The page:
In one respect, though, the battle against the forest fire differed from the battles against human enemies televised during the same week. The meagerness of the fire fighting forces and the obsolesence of their equipment in relation to the magnitude of the task could not pass unnoticed. Small helicopters were attempting to deal with the fire by spilling water from 400-gallon buckets dangling by a cable from their underbelly—almost like spitting into a fireplace. The fire was eventually contained by drops of chemical from flying tankers after consuming 17,000 acres. But these were not the great, monstrous-bellied behemoths used in the SAC refueling fleet even a decade ago, nor the versatile giants employed for air supply operations currently in Vietnam, but rather converted bombers of antique vintage.

Were we to make even a half-hearted effort to mobilize the capabilities our military forces possess on a standby basis for dropping things from the air and for coordinated air and ground operations, I suspect that we might be able to end the menace of uncontrolled forest fires.2

To do this, and many other tasks, there will be a need to overcome the objection about the competition of the military with private enterprise—in this case, the entrepreneurs who have converted World War II bombers for contract fire fighting work. Since the close of World War II, the capability of our military to supply air transportation for important (and not so important) public functions has been cut back repeatedly in response to protests from commercial aviation interests. We must reintroduce the idea that military flying proficiency be devoted as much as possible to useful governmental purposes. Examples of services which could be provided are air ambulance services to highly specialized treatment centers for specific rare diseases and continual air reconnaissance to provide governmental jurisdictions at all levels with all manner of information about their environment.

The recent Los Angeles earthquake brought some glimmering of consciousness to America that catastrophes are not only possible, they are a certain part of our national future. While the individual Californian can resign himself to taking his chances of losing everything in an earthquake—there is little he can do about it—it makes much less sense for us to act this way collectively. There is a national neurosis of denial behavior involved in ignoring that at any time a large proportion of our population and resources may be wiped out by a sudden give of the San Andreas fault or that vast metropolitan areas may be engulfed by a tidal wave.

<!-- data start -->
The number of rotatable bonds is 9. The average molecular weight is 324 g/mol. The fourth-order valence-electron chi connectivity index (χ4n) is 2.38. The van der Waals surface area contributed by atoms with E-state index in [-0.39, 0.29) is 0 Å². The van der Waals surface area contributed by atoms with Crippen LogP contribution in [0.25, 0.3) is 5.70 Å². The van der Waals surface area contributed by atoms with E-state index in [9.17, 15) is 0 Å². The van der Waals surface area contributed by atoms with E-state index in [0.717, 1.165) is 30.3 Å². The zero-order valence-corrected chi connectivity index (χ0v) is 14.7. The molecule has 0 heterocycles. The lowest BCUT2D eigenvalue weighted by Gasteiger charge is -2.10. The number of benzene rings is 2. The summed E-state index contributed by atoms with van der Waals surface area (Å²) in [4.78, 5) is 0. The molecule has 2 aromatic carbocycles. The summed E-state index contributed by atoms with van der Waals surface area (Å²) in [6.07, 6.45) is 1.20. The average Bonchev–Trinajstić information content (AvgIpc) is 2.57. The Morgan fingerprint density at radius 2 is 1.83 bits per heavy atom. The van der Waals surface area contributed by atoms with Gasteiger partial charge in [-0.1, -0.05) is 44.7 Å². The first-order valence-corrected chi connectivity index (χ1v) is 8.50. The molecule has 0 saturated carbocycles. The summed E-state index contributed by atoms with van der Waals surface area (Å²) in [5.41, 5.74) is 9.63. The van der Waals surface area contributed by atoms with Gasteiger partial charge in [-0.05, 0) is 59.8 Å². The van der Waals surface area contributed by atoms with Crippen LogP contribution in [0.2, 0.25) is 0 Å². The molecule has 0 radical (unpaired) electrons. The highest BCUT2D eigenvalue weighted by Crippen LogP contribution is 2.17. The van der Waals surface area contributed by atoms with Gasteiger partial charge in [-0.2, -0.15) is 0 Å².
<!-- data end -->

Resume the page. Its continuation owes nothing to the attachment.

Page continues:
Organizing to cope with these threats involves not merely developing a capacity for post-disaster services far beyond that which we now have, but also, were we to approach these threats as we do those perceived from foreign powers, massive efforts toward preventive measures. We need the equivalent of intelligence, that is, geological and engineering data on earthquake phenomena, the equivalent of fortifications, and a priority program for earthquake-proofing those structural features of our coastal states that represent the greatest potential hazards.

A few civil emergency activities of the military have gained a degree of institutionalization. The hay lifts to blizzard-starved cattle are a fairly regular occurrence -- as I write, 25,000 bales of hay are being kicked out of military aircraft over Kansas.

But the perfection of the mechanism of contract has reduced vastly the reliance of government on the military to support its civil activities. The telephone company has largely displaced the Signal Corps, for example. The roles of the uniformed services in explorations and cartography, environmental public health, and remote area transport are relatively smaller now than at any other time in our history.

My proposal would reverse the trend toward complete civilianization of the uniformed, civil purpose forces, such as the Public Health Service, Coast Guard, Coast and Geodetic Survey, and the Corps of Engineers. The importance of avoiding a narrowly commercial viewpoint as the oceans loom larger as the next frontier of human society suggests a much broader role for our sea forces, for example.